An increasing number of patients with multiple primary cancers are encountered due to improved cancer detection, widespread cancer screening, and better cancer treatment. Here, we report such a patient without a family history of malignancies or a known genetic predisposition developing three primary malignancies of the rectum, breast, and kidney. A 63-year-old female who underwent an anterior resection for rectal cancer was detected to have an elevated carcinoembryonic antigen (CEA) level during a routine follow-up, 8 years after the initial surgery. Clinical examination revealed a left breast lump which was confirmed as invasive ductal carcinoma (pT3 pN0 cM0). Imaging and colonoscopy excluded a local recurrence. However, a right renal lesion suggestive of a renal cell carcinoma was detected (pT1a). She underwent left mastectomy with a sentinel lymph node biopsy and a right partial nephrectomy with a curative intent. Postoperatively, CEA levels declined to normal limits. Management of multiple primary malignancies poses a major challenge. A multidisciplinary approach and tailored decision-making for the individual patient help with the optimum outcome.

1. Introduction

Occurrence of multiple primary malignancies in an individual is a rare phenomenon.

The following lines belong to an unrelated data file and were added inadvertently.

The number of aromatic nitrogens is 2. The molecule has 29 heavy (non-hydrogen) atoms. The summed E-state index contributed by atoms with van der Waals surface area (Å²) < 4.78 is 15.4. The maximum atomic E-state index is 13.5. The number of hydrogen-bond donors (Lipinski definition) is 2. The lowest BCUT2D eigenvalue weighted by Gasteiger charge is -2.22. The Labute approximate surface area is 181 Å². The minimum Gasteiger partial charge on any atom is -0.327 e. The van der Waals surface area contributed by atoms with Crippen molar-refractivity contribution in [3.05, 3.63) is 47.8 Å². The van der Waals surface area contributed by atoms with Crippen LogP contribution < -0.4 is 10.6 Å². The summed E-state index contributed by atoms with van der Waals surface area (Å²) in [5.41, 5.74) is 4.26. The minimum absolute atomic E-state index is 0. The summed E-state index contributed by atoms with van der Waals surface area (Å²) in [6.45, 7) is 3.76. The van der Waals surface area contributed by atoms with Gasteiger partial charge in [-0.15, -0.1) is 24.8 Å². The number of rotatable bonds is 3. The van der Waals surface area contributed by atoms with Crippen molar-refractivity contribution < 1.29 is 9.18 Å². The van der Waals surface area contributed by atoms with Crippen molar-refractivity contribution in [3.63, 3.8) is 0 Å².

Due to the combined effect of better detection, screening, improved cancer treatment modalities, and prolonged life expectancy, more and more individuals with multiple primary cancers are encountered [1]. The occurrence of multiple primary tumours, either synchronous or metachronous, poses significant challenges in the management of such patients including the type, timing, and sequence of treatments.

The prevalence of multiple primary tumours is estimated between 0.7% and 11.7%, and the occurrence is higher with increasing age [1]. Patients with a history of malignancy are at a 14% higher risk of developing a second primary malignancy compared with the general population [2]. Furthermore, females have been shown to have a higher risk than males in developing multiple primary tumours. The most common sites associated with multiple primaries include the colon, breast, lung, and skin melanoma [2].

Although the incidence is low, the association of two different primary cancers in a single patient has been widely reported. However, the development of more than two primary unrelated malignancies is still considered a rare phenomenon, especially in the absence of a family history or specific genetic predisposition. This case reports such a patient without a family history of malignancies or a known genetic predisposition developing three primary malignancies of the rectum, breast, and kidney.

2. Case Presentation

A 63-year-old female with a history of diabetes mellitus, hypertension, and dyslipidaemia underwent a curative low anterior resection combined with neoadjuvant chemoradiotherapy and adjuvant chemotherapy for a moderately differentiated adenocarcinoma of the rectum. She had an uncomplicated postoperative period and good response to the neoadjuvant and adjuvant therapies. She was under surveillance with colonoscopies and annual carcinoembryonic antigen (CEA) levels for 8 years without any evidence of recurrence.